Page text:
The 61 year old CFI held commercial pilot and flight instructor certificates. The commercial pilot certificate listed single engine land airplane, helicopter, instrument helicopter and instrument airplane ratings. The certified flight instructor certificate listed single engine land airplane, and instrument airplane ratings. He also held a second class airman medical certificate with no restrictions. The CFI reported having 17,307 hours of total flight experience and 0.1 hours in the same make and model as the accident airplane. He listed no flight experience in the previous 90 days.


The airplane was a 2 seat experimental light sport airplane equipped with a single engine of pusher configuration. It was a strut braced monoplane with aft mounted tail surfaces and a tricycle landing gear. The wings and tail surfaces were fabric covered. The airplane was powered by a Rotax 503 DCDI engine rated to produce 52 horsepower. According to manufacturer's advertised data, the airplane had a cruise speed of 95 miles per hour (mph) and was capable of operating in 30 mph crosswinds. The data also listed an average 300 foot takeoff roll when operated with 2 people on board.


At 1053 cst, the weather conditions at the Kansas City International Airport, about 5 nautical miles northeast of the accident site were: Clear skies; visibility 5 statute miles; wind 290 degrees at 5 knots; temperature 1 degree Celsius; dew point -5 degrees Celsius; altimeter setting 30.01 inches of mercury.


The airplane came to rest in a level flat soybean field about 3 miles south of 06MO. The airplane was upright and the wings, tail surfaces and engine remained attached to the airframe. The airplane was resting on the right wing and the right side of the fuselage structure. The right wing exhibited upward bending of the section outboard of the strut attachment. The left wing was intact and showed little damage. The tail surfaces appeared intact. The fuselage nose and nose landing gear were crushed rearward. The right main landing gear was collapsed. Examination of the flight controls revealed continuity from the cockpit area to the respective control surfaces. Propeller damage indicated that the engine was rotating at the time of impact and fuel was present within the fuel tank. The digital flight instruments could not be evaluated due to damage received during the impact.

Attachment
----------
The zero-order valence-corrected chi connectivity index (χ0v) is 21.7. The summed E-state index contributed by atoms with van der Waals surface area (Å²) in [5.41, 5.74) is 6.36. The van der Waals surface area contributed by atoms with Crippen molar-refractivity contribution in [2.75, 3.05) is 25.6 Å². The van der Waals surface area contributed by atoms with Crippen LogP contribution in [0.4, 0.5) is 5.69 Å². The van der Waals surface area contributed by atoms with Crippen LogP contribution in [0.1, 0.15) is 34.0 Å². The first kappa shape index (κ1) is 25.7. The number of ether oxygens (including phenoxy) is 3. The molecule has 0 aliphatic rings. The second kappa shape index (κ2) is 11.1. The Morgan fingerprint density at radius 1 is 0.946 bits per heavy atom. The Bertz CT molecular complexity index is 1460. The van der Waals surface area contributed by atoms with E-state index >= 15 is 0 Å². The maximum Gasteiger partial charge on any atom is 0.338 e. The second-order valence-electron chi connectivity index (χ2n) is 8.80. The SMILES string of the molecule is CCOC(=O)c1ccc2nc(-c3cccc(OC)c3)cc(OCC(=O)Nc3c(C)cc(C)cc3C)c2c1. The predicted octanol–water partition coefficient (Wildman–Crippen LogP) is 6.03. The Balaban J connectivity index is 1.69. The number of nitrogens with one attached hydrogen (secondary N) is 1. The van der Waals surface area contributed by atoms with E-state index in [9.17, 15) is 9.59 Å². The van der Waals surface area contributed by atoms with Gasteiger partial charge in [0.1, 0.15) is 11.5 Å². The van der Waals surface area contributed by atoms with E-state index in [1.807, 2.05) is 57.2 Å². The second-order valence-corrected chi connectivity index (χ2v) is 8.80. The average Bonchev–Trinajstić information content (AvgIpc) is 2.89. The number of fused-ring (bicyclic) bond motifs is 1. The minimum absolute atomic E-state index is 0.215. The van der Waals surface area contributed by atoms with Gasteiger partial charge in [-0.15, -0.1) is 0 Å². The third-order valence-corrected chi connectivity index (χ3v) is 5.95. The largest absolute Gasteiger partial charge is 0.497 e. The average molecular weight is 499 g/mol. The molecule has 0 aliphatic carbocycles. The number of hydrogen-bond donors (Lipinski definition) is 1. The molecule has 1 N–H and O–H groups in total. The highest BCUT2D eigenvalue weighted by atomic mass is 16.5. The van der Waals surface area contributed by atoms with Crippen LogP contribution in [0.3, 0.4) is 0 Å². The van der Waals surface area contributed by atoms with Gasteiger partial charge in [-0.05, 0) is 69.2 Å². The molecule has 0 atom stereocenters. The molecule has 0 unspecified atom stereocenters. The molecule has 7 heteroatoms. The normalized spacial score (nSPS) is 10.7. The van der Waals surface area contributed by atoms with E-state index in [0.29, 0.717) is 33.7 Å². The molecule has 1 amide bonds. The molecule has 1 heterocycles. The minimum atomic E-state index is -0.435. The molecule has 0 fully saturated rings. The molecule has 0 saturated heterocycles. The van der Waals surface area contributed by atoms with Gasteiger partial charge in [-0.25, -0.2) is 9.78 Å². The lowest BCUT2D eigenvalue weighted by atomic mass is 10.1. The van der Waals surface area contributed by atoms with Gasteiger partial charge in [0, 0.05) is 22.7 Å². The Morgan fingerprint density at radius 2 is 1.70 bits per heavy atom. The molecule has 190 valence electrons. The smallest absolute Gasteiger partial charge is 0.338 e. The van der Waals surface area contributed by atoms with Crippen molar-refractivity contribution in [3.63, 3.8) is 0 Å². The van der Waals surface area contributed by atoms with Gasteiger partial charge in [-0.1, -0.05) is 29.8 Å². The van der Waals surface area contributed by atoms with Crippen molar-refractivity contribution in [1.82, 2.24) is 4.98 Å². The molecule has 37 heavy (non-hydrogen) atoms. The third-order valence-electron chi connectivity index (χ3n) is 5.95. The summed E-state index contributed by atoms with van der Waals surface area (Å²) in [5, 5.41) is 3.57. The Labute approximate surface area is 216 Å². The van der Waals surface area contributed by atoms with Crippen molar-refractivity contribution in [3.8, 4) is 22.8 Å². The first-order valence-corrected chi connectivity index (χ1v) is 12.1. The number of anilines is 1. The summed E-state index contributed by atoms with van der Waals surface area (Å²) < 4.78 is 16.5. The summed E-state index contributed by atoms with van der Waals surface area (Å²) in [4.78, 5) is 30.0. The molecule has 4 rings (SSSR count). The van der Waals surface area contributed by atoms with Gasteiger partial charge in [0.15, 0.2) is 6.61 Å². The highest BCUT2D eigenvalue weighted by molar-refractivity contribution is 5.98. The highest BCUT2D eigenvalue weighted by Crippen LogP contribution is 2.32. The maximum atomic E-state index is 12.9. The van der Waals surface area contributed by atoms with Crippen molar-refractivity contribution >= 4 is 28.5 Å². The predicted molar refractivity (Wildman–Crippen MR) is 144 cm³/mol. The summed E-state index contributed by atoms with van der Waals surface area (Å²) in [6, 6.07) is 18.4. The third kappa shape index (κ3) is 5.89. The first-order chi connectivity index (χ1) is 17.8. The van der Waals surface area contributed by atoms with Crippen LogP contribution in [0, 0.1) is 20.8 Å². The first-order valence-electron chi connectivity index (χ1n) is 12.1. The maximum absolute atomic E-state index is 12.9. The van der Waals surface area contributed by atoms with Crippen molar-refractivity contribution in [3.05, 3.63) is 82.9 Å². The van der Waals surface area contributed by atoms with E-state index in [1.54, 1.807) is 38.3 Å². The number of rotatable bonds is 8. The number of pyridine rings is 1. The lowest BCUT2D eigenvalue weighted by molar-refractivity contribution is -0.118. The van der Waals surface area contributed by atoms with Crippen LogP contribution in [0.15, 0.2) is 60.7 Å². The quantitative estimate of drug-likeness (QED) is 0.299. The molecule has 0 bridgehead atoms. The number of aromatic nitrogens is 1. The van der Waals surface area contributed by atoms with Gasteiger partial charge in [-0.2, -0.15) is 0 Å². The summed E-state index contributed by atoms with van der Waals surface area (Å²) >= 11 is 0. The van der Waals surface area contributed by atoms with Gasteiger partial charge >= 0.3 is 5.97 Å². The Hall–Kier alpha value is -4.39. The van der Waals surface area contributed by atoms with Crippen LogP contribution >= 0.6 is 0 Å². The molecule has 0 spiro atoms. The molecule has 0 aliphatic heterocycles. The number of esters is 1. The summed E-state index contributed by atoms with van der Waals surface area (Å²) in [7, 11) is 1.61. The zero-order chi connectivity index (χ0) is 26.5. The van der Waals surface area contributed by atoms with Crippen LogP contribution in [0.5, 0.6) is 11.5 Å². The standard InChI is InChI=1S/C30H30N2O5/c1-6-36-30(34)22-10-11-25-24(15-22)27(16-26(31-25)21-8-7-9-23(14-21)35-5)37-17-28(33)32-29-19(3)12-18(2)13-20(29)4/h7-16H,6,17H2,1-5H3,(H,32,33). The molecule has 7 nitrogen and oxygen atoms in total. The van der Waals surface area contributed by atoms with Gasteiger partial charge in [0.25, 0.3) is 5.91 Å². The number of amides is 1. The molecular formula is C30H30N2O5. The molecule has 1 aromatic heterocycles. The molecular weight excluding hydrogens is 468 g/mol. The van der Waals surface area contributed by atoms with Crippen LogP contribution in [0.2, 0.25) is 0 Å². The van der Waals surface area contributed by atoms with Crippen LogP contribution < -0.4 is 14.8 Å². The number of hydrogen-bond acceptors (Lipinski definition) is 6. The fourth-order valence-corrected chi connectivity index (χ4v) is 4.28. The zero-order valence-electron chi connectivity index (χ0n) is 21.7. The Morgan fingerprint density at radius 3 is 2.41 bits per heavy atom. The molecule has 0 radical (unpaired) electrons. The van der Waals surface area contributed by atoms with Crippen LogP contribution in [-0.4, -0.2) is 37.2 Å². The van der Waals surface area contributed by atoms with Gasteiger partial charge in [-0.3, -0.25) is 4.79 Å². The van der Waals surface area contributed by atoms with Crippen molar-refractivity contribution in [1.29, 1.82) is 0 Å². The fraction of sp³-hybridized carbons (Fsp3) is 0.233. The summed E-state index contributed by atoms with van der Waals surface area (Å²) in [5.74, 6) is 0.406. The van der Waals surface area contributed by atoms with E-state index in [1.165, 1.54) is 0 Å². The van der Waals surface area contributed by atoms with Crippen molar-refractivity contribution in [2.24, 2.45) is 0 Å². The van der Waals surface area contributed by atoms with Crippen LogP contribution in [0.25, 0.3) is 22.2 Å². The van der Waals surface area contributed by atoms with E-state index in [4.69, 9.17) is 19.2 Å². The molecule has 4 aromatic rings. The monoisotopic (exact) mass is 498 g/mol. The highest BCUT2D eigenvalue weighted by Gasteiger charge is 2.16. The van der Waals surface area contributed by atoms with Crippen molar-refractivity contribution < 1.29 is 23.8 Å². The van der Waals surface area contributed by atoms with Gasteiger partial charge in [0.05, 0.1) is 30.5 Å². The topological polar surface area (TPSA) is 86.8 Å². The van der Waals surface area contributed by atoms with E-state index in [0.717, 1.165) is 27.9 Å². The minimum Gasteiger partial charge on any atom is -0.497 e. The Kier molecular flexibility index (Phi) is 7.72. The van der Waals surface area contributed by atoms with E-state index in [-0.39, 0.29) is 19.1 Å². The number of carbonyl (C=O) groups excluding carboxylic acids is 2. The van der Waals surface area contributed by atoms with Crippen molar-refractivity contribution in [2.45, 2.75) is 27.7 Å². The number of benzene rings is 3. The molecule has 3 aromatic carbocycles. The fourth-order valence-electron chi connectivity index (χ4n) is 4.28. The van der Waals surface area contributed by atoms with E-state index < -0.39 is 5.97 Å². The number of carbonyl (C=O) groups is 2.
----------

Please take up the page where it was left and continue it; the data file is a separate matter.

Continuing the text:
Examination of the airplane subsequent to the accident revealed no pre-impact anomalies with regard to the airplane's flight control system, engine, or airframe.


Federal aviation regulations state:

61.57 Recent flight experience: Pilot in command.

(a) General experience.

(1) Except as provided in paragraph (e) of this section, no person may act as a pilot in command of an aircraft carrying passengers or of an aircraft certificated for more than one pilot flight crewmember unless that person has made at least three takeoffs and three landings within the preceding 90 days, and -

(i) The person acted as the sole manipulator of the flight controls; and

(ii) The required takeoffs and landings were performed in an aircraft of the same category, class, and type (if a type rating is required), and, if the aircraft to be flown is an airplane with a tailwheel, the takeoffs and landings must have been made to a full stop in an airplane with a tailwheel.

NTSB Probable Cause

The pilot's failure to maintain adequate airspeed, which resulted in an aerodynamic stall. Contributing to the accident were the pilot's lack of experience in the make and model of airplane, the inoperative flight instruments and the pilot's failure to abort the flight due to the inoperative flight instruments.

© 2009-2020 Lee C. Baker / Crosswind Software, LLC. For informational purposes only.